What you are about to see is me trying to learn to handle my own herding dog. I have to say this is very difficult for me. I’m not one of those people who has dogs for other people to work and play with; I don’t have a dog walker, I don’t have a groomer, I don’t have professional handlers that show my dogs for me. The reason I have dogs is so that I can work and play with them. So if I’m going to have a herding dog, I’m going to have to learn to handle him myself.

I have found videotaping my training sessions really helps me to figure out where I can make improvements in my handling skills in order to help my dog understand what he should be doing. When I’m out there doing it, things move so fast that I have a hard time just trying not to get run over, fall down or stepped on, let alone handle my dog without sucking all the fun out of it for him! So let’s watch the video shall we? (I’ve left in the commentary so you can get the full effect!)

Me handling Cord (bear with me, it’s about 6 minutes long)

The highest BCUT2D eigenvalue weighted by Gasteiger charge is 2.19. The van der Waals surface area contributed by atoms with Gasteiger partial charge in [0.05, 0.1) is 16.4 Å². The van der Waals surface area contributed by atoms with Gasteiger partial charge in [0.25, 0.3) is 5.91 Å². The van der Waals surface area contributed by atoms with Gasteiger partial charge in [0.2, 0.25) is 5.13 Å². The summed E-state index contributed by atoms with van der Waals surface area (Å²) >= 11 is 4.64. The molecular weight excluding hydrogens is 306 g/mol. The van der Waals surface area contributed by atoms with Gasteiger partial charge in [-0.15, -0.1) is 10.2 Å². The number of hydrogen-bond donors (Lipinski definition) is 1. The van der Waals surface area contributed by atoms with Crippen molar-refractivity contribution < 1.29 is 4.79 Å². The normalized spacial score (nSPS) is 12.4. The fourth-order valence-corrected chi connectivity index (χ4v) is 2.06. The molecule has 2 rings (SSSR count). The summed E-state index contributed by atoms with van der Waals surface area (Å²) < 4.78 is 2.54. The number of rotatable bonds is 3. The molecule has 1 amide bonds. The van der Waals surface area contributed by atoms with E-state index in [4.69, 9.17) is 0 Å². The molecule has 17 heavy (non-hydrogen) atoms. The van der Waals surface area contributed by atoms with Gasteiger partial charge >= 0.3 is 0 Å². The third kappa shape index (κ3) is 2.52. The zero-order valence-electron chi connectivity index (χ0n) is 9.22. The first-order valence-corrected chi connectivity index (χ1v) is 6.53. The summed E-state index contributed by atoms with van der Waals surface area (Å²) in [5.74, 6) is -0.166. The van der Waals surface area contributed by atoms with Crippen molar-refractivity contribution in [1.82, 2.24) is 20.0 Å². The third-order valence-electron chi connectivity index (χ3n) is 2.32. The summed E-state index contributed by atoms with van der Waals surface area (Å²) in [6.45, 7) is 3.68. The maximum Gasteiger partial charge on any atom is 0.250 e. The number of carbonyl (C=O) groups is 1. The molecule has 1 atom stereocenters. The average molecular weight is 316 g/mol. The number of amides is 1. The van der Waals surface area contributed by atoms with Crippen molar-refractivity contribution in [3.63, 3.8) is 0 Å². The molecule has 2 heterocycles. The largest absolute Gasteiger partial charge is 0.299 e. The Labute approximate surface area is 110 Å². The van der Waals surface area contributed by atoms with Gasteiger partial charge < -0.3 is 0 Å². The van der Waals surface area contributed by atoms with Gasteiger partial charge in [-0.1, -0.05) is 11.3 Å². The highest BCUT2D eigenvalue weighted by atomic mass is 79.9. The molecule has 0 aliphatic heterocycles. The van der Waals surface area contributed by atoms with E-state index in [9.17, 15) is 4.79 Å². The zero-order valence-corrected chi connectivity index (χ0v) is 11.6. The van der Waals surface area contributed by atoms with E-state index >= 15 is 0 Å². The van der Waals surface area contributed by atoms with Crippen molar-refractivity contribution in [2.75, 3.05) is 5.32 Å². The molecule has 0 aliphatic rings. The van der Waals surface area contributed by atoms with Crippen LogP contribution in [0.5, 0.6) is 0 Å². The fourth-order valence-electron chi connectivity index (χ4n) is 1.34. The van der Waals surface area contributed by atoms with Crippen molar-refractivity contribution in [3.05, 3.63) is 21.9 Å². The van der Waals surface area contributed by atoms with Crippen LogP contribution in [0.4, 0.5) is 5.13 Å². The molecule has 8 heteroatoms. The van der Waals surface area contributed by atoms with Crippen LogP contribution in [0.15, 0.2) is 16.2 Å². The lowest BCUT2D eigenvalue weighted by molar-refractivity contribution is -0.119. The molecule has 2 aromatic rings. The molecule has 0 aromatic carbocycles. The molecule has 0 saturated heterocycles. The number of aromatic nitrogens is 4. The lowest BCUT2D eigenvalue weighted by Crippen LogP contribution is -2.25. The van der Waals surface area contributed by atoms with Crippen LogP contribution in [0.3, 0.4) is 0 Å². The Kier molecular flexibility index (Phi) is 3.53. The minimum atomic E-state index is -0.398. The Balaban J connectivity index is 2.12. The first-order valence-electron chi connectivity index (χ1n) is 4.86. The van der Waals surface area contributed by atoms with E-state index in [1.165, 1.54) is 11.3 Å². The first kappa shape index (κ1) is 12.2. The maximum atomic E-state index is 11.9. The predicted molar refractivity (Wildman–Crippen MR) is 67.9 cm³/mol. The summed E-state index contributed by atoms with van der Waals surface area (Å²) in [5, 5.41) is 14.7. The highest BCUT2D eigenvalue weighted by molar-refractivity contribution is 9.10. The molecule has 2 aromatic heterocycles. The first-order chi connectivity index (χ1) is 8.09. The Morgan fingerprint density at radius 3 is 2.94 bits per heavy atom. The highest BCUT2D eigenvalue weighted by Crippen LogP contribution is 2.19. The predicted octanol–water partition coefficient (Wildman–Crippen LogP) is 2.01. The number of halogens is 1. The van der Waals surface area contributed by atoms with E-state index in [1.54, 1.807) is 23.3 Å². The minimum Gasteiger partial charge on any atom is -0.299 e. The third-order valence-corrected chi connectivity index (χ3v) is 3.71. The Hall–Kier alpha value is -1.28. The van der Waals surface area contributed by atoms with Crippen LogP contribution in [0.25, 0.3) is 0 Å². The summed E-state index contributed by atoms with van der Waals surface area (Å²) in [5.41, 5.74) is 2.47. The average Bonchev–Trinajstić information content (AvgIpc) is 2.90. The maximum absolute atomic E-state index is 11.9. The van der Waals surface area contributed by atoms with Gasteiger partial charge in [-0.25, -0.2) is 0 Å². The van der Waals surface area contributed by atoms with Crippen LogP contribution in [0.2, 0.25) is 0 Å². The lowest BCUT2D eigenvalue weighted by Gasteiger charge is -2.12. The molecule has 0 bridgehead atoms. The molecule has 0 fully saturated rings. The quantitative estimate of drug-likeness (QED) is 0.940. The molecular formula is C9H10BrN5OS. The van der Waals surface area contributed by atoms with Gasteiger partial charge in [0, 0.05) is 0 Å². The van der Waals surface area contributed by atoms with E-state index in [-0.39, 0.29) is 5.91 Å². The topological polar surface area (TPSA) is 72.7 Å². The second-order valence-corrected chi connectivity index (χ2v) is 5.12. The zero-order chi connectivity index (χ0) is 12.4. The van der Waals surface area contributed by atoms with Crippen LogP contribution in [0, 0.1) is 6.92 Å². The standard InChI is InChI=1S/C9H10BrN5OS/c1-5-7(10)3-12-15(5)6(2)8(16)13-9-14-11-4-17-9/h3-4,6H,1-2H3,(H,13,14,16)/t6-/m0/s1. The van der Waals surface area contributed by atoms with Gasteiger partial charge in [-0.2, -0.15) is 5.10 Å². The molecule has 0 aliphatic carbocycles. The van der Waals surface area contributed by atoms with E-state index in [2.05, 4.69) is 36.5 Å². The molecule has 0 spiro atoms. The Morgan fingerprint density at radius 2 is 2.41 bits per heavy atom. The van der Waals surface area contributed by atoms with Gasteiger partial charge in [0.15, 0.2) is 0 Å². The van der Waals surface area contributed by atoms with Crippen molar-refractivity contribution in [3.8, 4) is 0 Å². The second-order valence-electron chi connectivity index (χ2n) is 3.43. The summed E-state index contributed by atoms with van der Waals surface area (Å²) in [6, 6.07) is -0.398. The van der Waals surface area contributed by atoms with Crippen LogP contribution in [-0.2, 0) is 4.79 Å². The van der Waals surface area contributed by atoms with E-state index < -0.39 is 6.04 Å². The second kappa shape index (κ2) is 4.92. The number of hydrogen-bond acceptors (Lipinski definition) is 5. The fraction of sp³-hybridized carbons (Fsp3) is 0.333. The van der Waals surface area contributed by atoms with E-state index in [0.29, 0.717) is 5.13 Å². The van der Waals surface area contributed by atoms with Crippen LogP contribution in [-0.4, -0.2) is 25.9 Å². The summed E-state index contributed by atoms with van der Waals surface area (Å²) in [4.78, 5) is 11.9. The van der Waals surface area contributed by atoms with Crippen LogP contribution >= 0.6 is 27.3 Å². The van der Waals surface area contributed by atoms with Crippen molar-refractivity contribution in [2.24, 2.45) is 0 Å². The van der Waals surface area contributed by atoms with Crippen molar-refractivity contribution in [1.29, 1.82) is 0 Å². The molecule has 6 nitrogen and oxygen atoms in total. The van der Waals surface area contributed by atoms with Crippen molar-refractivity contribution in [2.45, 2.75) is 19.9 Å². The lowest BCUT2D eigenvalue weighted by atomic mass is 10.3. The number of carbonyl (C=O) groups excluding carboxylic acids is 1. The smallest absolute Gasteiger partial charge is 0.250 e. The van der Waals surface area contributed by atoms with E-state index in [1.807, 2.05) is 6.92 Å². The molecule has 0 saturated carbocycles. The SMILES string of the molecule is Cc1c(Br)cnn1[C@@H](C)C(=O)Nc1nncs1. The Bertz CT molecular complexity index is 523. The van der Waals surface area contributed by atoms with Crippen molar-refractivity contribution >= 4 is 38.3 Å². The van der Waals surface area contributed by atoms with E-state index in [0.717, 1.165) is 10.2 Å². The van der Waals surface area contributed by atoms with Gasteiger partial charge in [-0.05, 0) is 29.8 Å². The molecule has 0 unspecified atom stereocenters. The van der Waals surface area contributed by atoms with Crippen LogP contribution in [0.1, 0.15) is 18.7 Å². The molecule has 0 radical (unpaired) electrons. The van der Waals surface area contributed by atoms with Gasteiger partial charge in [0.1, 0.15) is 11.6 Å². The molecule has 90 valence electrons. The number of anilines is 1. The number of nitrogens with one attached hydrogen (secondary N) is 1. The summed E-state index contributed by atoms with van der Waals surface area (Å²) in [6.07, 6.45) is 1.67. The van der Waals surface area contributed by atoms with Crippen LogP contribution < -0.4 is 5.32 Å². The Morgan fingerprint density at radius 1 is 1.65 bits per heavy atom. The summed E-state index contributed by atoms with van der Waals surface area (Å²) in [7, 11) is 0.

So here’s what I learned by reviewing the video:

1. Cord wants to run into the sheep and chase them. I have to learn how to put pressure on his shoulder and move him out. Once he gives to the pressure I can allow him to work his sheep. That’s his reward for doing what I ask.
2. Cord prefers to circle counter clockwise (“way to me”). I need to learn how to get him to circle clockwise (“go bye”) and keep him going in that direction.
3. I cut him off when I’m trying to move him out. I need to learn to not get ahead of his shoulder.

With these three things in mind, the next time I go out I hope to be a little better, calmer and more confident so that my dog will get better and both of us can enjoy our new game.